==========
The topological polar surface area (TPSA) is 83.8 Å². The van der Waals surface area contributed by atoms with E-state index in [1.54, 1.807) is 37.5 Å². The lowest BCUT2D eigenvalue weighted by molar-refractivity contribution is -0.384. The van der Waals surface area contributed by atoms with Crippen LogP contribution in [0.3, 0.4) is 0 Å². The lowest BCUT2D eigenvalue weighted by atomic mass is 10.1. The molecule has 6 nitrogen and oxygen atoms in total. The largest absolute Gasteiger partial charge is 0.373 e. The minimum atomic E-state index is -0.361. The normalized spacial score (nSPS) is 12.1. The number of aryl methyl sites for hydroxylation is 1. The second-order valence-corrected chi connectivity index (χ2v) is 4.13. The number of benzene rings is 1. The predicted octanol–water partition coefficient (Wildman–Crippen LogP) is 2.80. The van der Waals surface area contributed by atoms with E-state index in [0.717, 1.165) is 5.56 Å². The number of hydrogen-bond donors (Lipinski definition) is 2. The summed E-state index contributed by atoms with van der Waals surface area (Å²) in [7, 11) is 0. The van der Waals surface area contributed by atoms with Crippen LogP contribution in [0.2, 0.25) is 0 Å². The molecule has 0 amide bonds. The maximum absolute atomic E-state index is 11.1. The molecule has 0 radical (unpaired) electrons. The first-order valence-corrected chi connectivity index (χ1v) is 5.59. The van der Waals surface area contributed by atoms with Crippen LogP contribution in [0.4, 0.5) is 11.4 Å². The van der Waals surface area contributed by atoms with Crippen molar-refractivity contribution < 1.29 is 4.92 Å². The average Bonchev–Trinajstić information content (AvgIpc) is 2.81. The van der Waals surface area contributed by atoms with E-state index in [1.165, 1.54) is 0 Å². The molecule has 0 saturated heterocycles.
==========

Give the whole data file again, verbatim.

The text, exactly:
The topological polar surface area (TPSA) is 83.8 Å². The van der Waals surface area contributed by atoms with E-state index in [1.54, 1.807) is 37.5 Å². The lowest BCUT2D eigenvalue weighted by molar-refractivity contribution is -0.384. The van der Waals surface area contributed by atoms with Crippen LogP contribution in [0.3, 0.4) is 0 Å². The lowest BCUT2D eigenvalue weighted by atomic mass is 10.1. The molecule has 6 nitrogen and oxygen atoms in total. The largest absolute Gasteiger partial charge is 0.373 e. The minimum atomic E-state index is -0.361. The normalized spacial score (nSPS) is 12.1. The number of aryl methyl sites for hydroxylation is 1. The second-order valence-corrected chi connectivity index (χ2v) is 4.13. The number of benzene rings is 1. The predicted octanol–water partition coefficient (Wildman–Crippen LogP) is 2.80. The van der Waals surface area contributed by atoms with E-state index in [0.717, 1.165) is 5.56 Å². The number of hydrogen-bond donors (Lipinski definition) is 2. The summed E-state index contributed by atoms with van der Waals surface area (Å²) in [7, 11) is 0. The van der Waals surface area contributed by atoms with Crippen LogP contribution in [0.2, 0.25) is 0 Å². The molecule has 0 amide bonds. The maximum absolute atomic E-state index is 11.1. The molecule has 0 radical (unpaired) electrons. The first-order valence-corrected chi connectivity index (χ1v) is 5.59. The van der Waals surface area contributed by atoms with Crippen LogP contribution in [0.4, 0.5) is 11.4 Å². The van der Waals surface area contributed by atoms with Crippen molar-refractivity contribution < 1.29 is 4.92 Å². The average Bonchev–Trinajstić information content (AvgIpc) is 2.81. The van der Waals surface area contributed by atoms with E-state index in [1.165, 1.54) is 0 Å². The molecule has 0 saturated heterocycles.